A defender’s legacy honored: Remembering 1st Lt. Joseph D. Helton

  • Published
  • By Staff Sgt. Ned T. Johnston
  • 6th Air Mobility Wing Public Affairs

MacDill lost a true leader and a revered security forces defender Sept. 8, 2009.


First Lieutenant Joseph D. Helton was the embodiment of an Air Force leader. Voluntarily deployed out of the 6th Security Forces Squadron (SFS) at MacDill Air Force Base, Florida, Helton served as a flight commander for the 732nd Expeditionary Security Forces Squadron in Iraq. Instead of going home upon completing his six-month voluntary tour, he offered to stay when the unit needed someone to step-up.


As a leader, Helton longed to understand and know the Airmen he led. 


“He didn’t need to be outside the wire the day his vehicle struck an improvised explosive device, but he was because he wanted his Airmen to know he was there for them,” said his mother, Jiffy. “It just speaks to his character and to who he really was as a person.”


In the weeks and months following that tragic day, the security forces squadron building was dedicated in his name. Helton Hall stands as a tribute to the sacrifice he made for his Airmen, and they are continually reminded of the story of 1st Lt. Joseph D. Helton.


“When we get new Airmen here, I ask them, ‘Do you know what building you are in right now?’ and the Airmen will say, ‘Well, chief, I’m in the security forces building.’ I always stop them and say ‘No, you are in Helton Hall,’ and then I will tell them his story,” said Chief Master Sgt. Fitzroy Howe, security forces manager with the 6th SFS, who knew Helton personally.


Exactly seven years after his death, Sept. 8, 2016, Team MacDill paid homage to Helton Sept. 8, 2016. Airmen gathered at Helton Hall to hear his story shared by his mother and the defenders who knew him. 


"Not many people would volunteer to stay in Iraq for another six months when they know they are a plane ride away from being home," said Tech. Sgt. Jaime Perez, a security forces member assigned to the 6th SFS, as he reflected on that tragic September day. "If it wasn't for Lieutenant Helton that day, three other people would have died."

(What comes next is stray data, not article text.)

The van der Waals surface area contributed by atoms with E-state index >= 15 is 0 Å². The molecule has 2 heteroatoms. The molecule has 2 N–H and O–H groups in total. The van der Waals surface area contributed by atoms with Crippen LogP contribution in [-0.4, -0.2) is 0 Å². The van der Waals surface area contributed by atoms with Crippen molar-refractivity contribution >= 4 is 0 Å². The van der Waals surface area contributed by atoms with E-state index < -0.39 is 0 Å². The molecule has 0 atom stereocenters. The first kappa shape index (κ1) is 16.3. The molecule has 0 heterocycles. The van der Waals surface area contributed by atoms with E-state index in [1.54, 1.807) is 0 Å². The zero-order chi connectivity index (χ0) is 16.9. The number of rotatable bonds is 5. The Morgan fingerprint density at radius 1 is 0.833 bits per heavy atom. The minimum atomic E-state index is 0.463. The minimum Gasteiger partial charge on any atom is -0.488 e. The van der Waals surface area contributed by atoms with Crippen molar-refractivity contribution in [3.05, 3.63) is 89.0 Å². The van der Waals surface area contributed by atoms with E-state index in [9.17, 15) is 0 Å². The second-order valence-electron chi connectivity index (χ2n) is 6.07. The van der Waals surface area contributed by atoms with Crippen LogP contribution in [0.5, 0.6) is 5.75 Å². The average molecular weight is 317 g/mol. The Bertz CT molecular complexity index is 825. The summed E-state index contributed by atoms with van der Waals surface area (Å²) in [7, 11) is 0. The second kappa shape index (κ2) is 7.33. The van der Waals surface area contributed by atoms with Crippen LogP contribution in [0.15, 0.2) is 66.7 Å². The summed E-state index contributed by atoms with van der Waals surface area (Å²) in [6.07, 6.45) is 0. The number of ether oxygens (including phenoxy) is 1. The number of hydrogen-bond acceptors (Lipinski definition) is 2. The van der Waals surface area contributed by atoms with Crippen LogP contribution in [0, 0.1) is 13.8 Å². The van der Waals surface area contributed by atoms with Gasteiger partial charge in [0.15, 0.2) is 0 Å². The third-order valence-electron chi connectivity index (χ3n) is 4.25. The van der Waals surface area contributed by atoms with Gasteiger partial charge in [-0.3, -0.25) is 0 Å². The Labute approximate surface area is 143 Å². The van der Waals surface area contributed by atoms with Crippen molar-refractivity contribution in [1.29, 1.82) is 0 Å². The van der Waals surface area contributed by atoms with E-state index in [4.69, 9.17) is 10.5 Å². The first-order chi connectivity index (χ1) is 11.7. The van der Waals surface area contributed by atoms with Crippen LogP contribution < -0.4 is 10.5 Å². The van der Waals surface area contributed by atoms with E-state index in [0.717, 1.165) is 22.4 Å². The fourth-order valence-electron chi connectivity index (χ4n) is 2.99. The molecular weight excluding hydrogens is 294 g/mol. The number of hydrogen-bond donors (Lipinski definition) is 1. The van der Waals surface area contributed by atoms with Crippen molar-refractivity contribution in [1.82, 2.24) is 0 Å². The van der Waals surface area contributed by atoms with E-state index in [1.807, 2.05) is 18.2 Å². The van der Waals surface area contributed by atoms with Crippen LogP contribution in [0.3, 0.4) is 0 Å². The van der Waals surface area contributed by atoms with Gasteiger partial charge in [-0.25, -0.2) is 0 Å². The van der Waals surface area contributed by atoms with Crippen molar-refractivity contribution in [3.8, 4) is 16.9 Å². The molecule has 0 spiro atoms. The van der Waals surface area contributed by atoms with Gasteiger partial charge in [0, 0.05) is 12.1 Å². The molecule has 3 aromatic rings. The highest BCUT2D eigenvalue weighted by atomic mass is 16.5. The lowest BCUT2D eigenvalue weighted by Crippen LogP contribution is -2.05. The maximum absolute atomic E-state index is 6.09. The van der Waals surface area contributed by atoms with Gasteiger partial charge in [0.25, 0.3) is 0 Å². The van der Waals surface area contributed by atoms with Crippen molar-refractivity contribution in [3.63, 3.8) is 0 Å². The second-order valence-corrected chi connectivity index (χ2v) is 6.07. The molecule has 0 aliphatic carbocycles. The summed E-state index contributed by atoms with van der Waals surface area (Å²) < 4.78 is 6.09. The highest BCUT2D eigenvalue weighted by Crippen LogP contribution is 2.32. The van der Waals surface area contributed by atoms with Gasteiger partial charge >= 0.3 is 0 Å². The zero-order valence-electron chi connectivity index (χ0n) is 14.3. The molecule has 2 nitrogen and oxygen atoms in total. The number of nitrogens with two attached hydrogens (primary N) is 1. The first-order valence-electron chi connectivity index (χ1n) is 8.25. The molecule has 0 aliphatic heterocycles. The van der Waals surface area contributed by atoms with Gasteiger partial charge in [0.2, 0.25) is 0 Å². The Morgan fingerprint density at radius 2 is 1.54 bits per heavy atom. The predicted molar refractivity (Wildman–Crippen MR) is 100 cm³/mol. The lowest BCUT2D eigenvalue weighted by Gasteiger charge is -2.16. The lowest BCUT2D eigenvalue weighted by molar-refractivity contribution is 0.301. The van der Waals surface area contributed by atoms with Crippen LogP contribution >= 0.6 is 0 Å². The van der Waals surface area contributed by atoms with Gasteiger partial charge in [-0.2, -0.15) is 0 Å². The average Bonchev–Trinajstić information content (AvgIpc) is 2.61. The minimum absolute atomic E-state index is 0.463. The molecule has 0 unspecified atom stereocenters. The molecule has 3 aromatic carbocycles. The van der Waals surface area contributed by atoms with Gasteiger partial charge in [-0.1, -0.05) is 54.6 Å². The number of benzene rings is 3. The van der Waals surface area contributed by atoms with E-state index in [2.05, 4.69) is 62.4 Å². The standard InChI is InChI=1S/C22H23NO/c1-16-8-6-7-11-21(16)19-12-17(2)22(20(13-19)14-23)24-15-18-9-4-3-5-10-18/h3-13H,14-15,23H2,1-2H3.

“You know, one of your biggest fears when you lose someone is that they’ll be forgotten,” said Jiffy. “Coming here year after year for this shows me that although I lost my son, I’ve gained a big family of people who want to support me.”


Jiffy wanted to stress that honoring her son’s sacrifice is important, but that there are also 13 other defenders who haven’t come home from their deployments.


“This is bigger than Joe now,” said Jiffy. “This is about reaching out and making sure the families and friends of those 13 other defenders are OK. This is about remembering all the fallen defenders.”


Actions speak louder than her words. A private organization donated money to have a memorial statue placed in front of Helton Hall. The front-facing engraving has the names of all 14 defenders, and the back of the statue will have Helton’s story.


“Joe would want it that way,” said Jiffy. “He always put his Airmen first, so it just wouldn’t be right having him front and center in the place of the 14 names of the fallen defenders.”


A wing formation run around the base followed the ceremony at Helton Hall, bookended by final words from Howe.


“As you go about your day today, think about Lieutenant Helton and what it really means to wear the uniform,” said Howe. “Think about the 13 other defenders we’ve lost and think about the people affected; families, friends, coworkers.”